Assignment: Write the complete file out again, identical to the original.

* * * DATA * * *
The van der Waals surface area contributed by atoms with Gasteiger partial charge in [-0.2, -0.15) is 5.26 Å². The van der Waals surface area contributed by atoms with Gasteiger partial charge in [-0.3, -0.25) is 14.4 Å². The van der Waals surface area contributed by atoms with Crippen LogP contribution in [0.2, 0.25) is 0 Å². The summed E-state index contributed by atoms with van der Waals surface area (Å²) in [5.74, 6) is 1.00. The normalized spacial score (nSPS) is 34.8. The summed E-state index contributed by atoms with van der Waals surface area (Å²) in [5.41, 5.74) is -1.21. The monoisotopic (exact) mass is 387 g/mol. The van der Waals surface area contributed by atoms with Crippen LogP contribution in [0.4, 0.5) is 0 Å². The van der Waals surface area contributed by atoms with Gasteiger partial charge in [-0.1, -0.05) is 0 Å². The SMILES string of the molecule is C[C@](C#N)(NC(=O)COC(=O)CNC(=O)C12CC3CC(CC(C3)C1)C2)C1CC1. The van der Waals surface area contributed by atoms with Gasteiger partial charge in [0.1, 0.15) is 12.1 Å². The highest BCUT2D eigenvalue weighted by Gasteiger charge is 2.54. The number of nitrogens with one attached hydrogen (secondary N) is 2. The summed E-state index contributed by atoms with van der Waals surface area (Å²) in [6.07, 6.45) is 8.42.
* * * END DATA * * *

The van der Waals surface area contributed by atoms with Gasteiger partial charge in [-0.2, -0.15) is 5.26 Å². The van der Waals surface area contributed by atoms with Gasteiger partial charge in [-0.3, -0.25) is 14.4 Å². The van der Waals surface area contributed by atoms with Crippen LogP contribution in [0.2, 0.25) is 0 Å². The summed E-state index contributed by atoms with van der Waals surface area (Å²) in [5.74, 6) is 1.00. The normalized spacial score (nSPS) is 34.8. The summed E-state index contributed by atoms with van der Waals surface area (Å²) in [5.41, 5.74) is -1.21. The monoisotopic (exact) mass is 387 g/mol. The van der Waals surface area contributed by atoms with Crippen LogP contribution in [0.4, 0.5) is 0 Å². The van der Waals surface area contributed by atoms with Gasteiger partial charge in [-0.1, -0.05) is 0 Å². The SMILES string of the molecule is C[C@](C#N)(NC(=O)COC(=O)CNC(=O)C12CC3CC(CC(C3)C1)C2)C1CC1. The van der Waals surface area contributed by atoms with Gasteiger partial charge in [0.1, 0.15) is 12.1 Å². The highest BCUT2D eigenvalue weighted by Gasteiger charge is 2.54. The number of nitrogens with one attached hydrogen (secondary N) is 2. The summed E-state index contributed by atoms with van der Waals surface area (Å²) in [6.07, 6.45) is 8.42.